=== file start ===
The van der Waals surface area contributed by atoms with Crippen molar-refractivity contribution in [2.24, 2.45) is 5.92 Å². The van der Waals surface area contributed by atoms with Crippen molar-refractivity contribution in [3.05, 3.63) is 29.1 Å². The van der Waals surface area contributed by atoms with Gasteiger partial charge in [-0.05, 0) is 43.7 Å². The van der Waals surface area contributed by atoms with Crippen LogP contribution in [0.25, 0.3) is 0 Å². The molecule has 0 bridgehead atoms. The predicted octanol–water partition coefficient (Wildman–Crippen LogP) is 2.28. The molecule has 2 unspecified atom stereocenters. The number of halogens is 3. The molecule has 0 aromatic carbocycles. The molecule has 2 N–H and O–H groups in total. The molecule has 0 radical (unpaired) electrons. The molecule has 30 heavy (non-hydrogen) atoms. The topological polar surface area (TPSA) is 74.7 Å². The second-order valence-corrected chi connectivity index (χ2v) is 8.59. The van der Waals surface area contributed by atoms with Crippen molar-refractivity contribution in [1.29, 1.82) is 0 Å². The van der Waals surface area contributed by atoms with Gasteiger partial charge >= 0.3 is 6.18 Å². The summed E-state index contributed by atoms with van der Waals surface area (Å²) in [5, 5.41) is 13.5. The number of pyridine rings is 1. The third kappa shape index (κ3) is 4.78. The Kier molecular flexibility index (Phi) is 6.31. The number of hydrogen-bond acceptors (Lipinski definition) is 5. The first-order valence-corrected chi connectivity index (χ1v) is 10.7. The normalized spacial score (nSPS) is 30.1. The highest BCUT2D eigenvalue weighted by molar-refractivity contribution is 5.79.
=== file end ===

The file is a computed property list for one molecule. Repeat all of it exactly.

The van der Waals surface area contributed by atoms with Crippen molar-refractivity contribution in [2.24, 2.45) is 5.92 Å². The van der Waals surface area contributed by atoms with Crippen molar-refractivity contribution in [3.05, 3.63) is 29.1 Å². The van der Waals surface area contributed by atoms with Gasteiger partial charge in [-0.05, 0) is 43.7 Å². The van der Waals surface area contributed by atoms with Crippen LogP contribution in [0.25, 0.3) is 0 Å². The molecule has 0 bridgehead atoms. The predicted octanol–water partition coefficient (Wildman–Crippen LogP) is 2.28. The molecule has 2 unspecified atom stereocenters. The number of halogens is 3. The molecule has 0 aromatic carbocycles. The molecule has 2 N–H and O–H groups in total. The molecule has 0 radical (unpaired) electrons. The molecule has 30 heavy (non-hydrogen) atoms. The topological polar surface area (TPSA) is 74.7 Å². The second-order valence-corrected chi connectivity index (χ2v) is 8.59. The van der Waals surface area contributed by atoms with Crippen molar-refractivity contribution in [1.29, 1.82) is 0 Å². The van der Waals surface area contributed by atoms with Gasteiger partial charge >= 0.3 is 6.18 Å². The summed E-state index contributed by atoms with van der Waals surface area (Å²) in [5, 5.41) is 13.5. The number of pyridine rings is 1. The third kappa shape index (κ3) is 4.78. The Kier molecular flexibility index (Phi) is 6.31. The number of hydrogen-bond acceptors (Lipinski definition) is 5. The first-order valence-corrected chi connectivity index (χ1v) is 10.7. The normalized spacial score (nSPS) is 30.1. The highest BCUT2D eigenvalue weighted by molar-refractivity contribution is 5.79.